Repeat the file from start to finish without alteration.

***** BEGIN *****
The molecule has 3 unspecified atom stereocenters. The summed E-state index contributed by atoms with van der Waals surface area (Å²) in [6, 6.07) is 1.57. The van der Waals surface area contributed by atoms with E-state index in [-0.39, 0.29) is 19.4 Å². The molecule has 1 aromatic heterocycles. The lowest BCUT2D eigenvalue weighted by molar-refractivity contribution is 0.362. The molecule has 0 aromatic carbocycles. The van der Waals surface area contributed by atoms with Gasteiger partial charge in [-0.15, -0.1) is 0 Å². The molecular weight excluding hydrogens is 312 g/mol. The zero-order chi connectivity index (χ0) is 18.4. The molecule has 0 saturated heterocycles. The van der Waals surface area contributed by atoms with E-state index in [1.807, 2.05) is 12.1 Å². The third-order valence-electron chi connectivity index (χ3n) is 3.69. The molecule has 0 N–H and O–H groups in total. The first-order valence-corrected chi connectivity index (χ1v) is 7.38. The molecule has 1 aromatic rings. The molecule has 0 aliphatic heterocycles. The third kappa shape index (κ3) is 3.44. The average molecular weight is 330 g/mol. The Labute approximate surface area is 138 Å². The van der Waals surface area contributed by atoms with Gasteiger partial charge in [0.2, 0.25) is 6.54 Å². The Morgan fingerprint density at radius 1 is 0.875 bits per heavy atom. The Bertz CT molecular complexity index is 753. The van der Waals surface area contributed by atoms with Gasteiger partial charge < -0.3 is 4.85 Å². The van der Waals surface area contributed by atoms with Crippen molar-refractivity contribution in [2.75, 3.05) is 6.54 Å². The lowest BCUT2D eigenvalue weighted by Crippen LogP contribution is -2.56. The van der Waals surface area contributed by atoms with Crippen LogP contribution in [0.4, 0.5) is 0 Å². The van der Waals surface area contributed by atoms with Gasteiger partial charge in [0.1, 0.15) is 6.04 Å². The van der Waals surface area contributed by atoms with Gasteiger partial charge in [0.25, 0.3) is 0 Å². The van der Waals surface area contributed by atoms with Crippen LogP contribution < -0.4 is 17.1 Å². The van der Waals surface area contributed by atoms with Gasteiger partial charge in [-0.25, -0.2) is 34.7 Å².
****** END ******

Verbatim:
The molecule has 3 unspecified atom stereocenters. The summed E-state index contributed by atoms with van der Waals surface area (Å²) in [6, 6.07) is 1.57. The van der Waals surface area contributed by atoms with E-state index in [-0.39, 0.29) is 19.4 Å². The molecule has 1 aromatic heterocycles. The lowest BCUT2D eigenvalue weighted by molar-refractivity contribution is 0.362. The molecule has 0 aromatic carbocycles. The van der Waals surface area contributed by atoms with Gasteiger partial charge in [-0.15, -0.1) is 0 Å². The molecular weight excluding hydrogens is 312 g/mol. The zero-order chi connectivity index (χ0) is 18.4. The molecule has 0 saturated heterocycles. The van der Waals surface area contributed by atoms with E-state index in [1.807, 2.05) is 12.1 Å². The third-order valence-electron chi connectivity index (χ3n) is 3.69. The molecule has 0 N–H and O–H groups in total. The first-order valence-corrected chi connectivity index (χ1v) is 7.38. The molecule has 1 aromatic rings. The molecule has 0 aliphatic heterocycles. The third kappa shape index (κ3) is 3.44. The average molecular weight is 330 g/mol. The Labute approximate surface area is 138 Å². The van der Waals surface area contributed by atoms with Gasteiger partial charge in [0.2, 0.25) is 6.54 Å². The Morgan fingerprint density at radius 1 is 0.875 bits per heavy atom. The Bertz CT molecular complexity index is 753. The van der Waals surface area contributed by atoms with Gasteiger partial charge < -0.3 is 4.85 Å². The van der Waals surface area contributed by atoms with Crippen molar-refractivity contribution in [2.75, 3.05) is 6.54 Å². The lowest BCUT2D eigenvalue weighted by Crippen LogP contribution is -2.56. The van der Waals surface area contributed by atoms with Crippen LogP contribution in [0.4, 0.5) is 0 Å². The van der Waals surface area contributed by atoms with Gasteiger partial charge in [0.1, 0.15) is 6.04 Å². The van der Waals surface area contributed by atoms with Gasteiger partial charge in [0.25, 0.3) is 0 Å². The van der Waals surface area contributed by atoms with Crippen LogP contribution < -0.4 is 17.1 Å². The van der Waals surface area contributed by atoms with Gasteiger partial charge in [-0.25, -0.2) is 34.7 Å².